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Coincidence? I think not.

Mikeee
Posts: 234
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10/4/2011 8:57:57 PM
Posted: 5 years ago
Why is it that most ancient civilizations came up with the same results? Why does almost every ancient civilization recognize a certain significance in certain astronomical observations, such as pacific stars? Why did similar social structures and faiths develop, opposed to Plato's theory of this not being true reality, but a shadow cast by actual reality (Plato was different), why?
DetectableNinja
Posts: 6,043
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10/4/2011 8:59:23 PM
Posted: 5 years ago
Are you gonna answer your own question, again?
Think'st thou heaven is such a glorious thing?
I tell thee, 'tis not half so fair as thou
Or any man that breathes on earth.

- Christopher Marlowe, Doctor Faustus
Mikeee
Posts: 234
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10/4/2011 9:06:56 PM
Posted: 5 years ago
At 10/4/2011 8:59:23 PM, DetectableNinja wrote:
Are you gonna answer your own question, again?

Yes? Or maybe I already did. Wait, I did it again! Why does this keep happening? Is it because most of what I say seems to only make any sense to me?
TombLikeBomb
Posts: 639
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10/5/2011 12:46:38 PM
Posted: 5 years ago
It's only reasonable to doubt a coincidence is just a coincidence if its probability given the assumed parameters (times the prior probability of said parameters) is less than its probability given some other possible set of parameters (times the prior probability of those parameters). In other words, improbability isn't a sufficient reason for skepticism. Added to which, you haven't explained how what we observe is improbable.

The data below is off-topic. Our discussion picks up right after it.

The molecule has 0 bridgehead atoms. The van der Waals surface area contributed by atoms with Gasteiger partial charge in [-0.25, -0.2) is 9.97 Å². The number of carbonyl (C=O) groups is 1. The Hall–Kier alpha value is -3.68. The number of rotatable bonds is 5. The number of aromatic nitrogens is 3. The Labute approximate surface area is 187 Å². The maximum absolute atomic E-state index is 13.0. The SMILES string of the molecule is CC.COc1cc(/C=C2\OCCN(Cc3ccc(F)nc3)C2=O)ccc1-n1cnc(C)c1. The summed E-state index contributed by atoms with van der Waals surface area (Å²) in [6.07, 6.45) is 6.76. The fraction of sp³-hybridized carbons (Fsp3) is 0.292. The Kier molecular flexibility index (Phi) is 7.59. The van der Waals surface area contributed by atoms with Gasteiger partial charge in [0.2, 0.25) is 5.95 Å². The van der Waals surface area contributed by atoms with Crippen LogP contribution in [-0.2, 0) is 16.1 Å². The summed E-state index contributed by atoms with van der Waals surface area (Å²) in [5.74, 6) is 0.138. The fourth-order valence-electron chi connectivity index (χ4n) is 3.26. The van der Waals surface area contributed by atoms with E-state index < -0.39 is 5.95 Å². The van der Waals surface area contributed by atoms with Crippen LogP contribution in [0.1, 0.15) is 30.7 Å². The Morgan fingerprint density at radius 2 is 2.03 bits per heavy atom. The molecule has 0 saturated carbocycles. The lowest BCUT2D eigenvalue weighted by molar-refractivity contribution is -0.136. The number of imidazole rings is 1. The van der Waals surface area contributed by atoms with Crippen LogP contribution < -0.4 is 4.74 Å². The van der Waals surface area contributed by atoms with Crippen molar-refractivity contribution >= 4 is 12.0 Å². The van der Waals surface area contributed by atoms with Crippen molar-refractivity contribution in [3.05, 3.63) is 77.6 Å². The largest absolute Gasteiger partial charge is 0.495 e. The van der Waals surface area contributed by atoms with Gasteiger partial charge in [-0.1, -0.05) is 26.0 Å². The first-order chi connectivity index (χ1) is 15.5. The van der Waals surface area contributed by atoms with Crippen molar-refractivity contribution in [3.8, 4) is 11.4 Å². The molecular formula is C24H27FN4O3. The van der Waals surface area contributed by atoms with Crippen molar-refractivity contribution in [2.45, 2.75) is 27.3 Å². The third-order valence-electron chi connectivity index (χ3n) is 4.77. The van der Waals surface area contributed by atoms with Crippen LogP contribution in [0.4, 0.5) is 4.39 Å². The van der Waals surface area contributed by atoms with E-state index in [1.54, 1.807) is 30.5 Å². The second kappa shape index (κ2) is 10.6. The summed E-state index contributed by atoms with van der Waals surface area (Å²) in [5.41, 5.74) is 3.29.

From the time of the progressive era with the rise of public schooling through the post-WWII period, capital invaded the time workers had liberated from waged work and shaped it for purposes of social control. Perhaps the most obvious moment of this colonization was the re-incarceration in schools of the young (who were expelled from the factories by child labor laws) such that what might have been free time was structured to convert their life energies into labor power.
RoyLatham
Posts: 4,488
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10/16/2011 12:20:44 PM
Posted: 5 years ago
Humans are genetically predisposed to ponder problems and come up with explanations for things. The "best" answer to the question, "What causes weather?" is at certain point in the evolution of society far more likely to be "weather gods" than "unequal heating of the atmosphere coupled with patterns of water vapor."

Before electricity, people spent a lot of time under the stars. The stars appear to move, there are planets that move among them, and they change with the time of year. Myths with common themes emerge from the common experience and the innate desire to attribute causes.